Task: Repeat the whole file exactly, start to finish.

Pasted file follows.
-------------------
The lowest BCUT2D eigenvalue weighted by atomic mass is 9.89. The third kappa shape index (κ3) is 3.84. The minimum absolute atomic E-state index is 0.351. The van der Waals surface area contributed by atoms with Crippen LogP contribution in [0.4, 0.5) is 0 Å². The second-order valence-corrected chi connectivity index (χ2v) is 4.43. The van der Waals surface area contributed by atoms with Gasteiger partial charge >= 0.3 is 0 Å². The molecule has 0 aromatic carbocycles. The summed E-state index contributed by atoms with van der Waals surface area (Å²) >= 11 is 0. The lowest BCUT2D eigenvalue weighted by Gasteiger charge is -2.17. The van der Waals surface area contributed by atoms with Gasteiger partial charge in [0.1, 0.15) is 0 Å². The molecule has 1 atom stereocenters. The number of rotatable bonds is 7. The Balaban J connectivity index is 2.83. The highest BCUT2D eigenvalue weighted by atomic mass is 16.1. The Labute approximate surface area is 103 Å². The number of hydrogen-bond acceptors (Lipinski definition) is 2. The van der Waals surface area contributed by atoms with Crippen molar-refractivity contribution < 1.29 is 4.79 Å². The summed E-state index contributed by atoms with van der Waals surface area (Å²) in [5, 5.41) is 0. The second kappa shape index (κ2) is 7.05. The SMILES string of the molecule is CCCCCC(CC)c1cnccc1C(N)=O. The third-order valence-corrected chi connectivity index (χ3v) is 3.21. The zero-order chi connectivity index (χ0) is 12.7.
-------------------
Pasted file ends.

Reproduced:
The lowest BCUT2D eigenvalue weighted by atomic mass is 9.89. The third kappa shape index (κ3) is 3.84. The minimum absolute atomic E-state index is 0.351. The van der Waals surface area contributed by atoms with Crippen LogP contribution in [0.4, 0.5) is 0 Å². The second-order valence-corrected chi connectivity index (χ2v) is 4.43. The van der Waals surface area contributed by atoms with Gasteiger partial charge >= 0.3 is 0 Å². The molecule has 0 aromatic carbocycles. The summed E-state index contributed by atoms with van der Waals surface area (Å²) >= 11 is 0. The lowest BCUT2D eigenvalue weighted by Gasteiger charge is -2.17. The van der Waals surface area contributed by atoms with Gasteiger partial charge in [0.1, 0.15) is 0 Å². The molecule has 1 atom stereocenters. The number of rotatable bonds is 7. The Balaban J connectivity index is 2.83. The highest BCUT2D eigenvalue weighted by atomic mass is 16.1. The Labute approximate surface area is 103 Å². The number of hydrogen-bond acceptors (Lipinski definition) is 2. The van der Waals surface area contributed by atoms with Crippen molar-refractivity contribution < 1.29 is 4.79 Å². The summed E-state index contributed by atoms with van der Waals surface area (Å²) in [5, 5.41) is 0. The second kappa shape index (κ2) is 7.05. The SMILES string of the molecule is CCCCCC(CC)c1cnccc1C(N)=O. The third-order valence-corrected chi connectivity index (χ3v) is 3.21. The zero-order chi connectivity index (χ0) is 12.7.